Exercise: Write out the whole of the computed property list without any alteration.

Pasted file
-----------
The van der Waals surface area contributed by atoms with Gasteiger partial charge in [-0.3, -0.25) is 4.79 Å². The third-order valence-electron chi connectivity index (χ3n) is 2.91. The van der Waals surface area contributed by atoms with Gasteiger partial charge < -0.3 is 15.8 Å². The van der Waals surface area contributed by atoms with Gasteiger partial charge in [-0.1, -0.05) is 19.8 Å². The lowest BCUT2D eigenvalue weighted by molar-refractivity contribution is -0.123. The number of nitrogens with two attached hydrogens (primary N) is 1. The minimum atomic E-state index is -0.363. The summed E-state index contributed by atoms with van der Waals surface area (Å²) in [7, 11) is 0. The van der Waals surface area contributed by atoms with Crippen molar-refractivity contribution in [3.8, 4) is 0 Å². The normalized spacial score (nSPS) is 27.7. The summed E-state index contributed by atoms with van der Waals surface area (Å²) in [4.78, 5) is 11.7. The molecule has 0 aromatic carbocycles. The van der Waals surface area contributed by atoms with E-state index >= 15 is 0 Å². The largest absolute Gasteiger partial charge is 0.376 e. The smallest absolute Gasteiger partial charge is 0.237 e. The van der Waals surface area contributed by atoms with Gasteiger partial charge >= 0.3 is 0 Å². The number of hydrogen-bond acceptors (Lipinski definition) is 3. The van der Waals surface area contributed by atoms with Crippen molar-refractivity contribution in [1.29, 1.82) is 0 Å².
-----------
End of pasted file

The van der Waals surface area contributed by atoms with Gasteiger partial charge in [-0.3, -0.25) is 4.79 Å². The third-order valence-electron chi connectivity index (χ3n) is 2.91. The van der Waals surface area contributed by atoms with Gasteiger partial charge < -0.3 is 15.8 Å². The van der Waals surface area contributed by atoms with Gasteiger partial charge in [-0.1, -0.05) is 19.8 Å². The lowest BCUT2D eigenvalue weighted by molar-refractivity contribution is -0.123. The number of nitrogens with two attached hydrogens (primary N) is 1. The minimum atomic E-state index is -0.363. The summed E-state index contributed by atoms with van der Waals surface area (Å²) in [7, 11) is 0. The van der Waals surface area contributed by atoms with Crippen molar-refractivity contribution in [3.8, 4) is 0 Å². The normalized spacial score (nSPS) is 27.7. The summed E-state index contributed by atoms with van der Waals surface area (Å²) in [4.78, 5) is 11.7. The molecule has 0 aromatic carbocycles. The van der Waals surface area contributed by atoms with E-state index >= 15 is 0 Å². The largest absolute Gasteiger partial charge is 0.376 e. The smallest absolute Gasteiger partial charge is 0.237 e. The van der Waals surface area contributed by atoms with Gasteiger partial charge >= 0.3 is 0 Å². The number of hydrogen-bond acceptors (Lipinski definition) is 3. The van der Waals surface area contributed by atoms with Crippen molar-refractivity contribution in [1.29, 1.82) is 0 Å².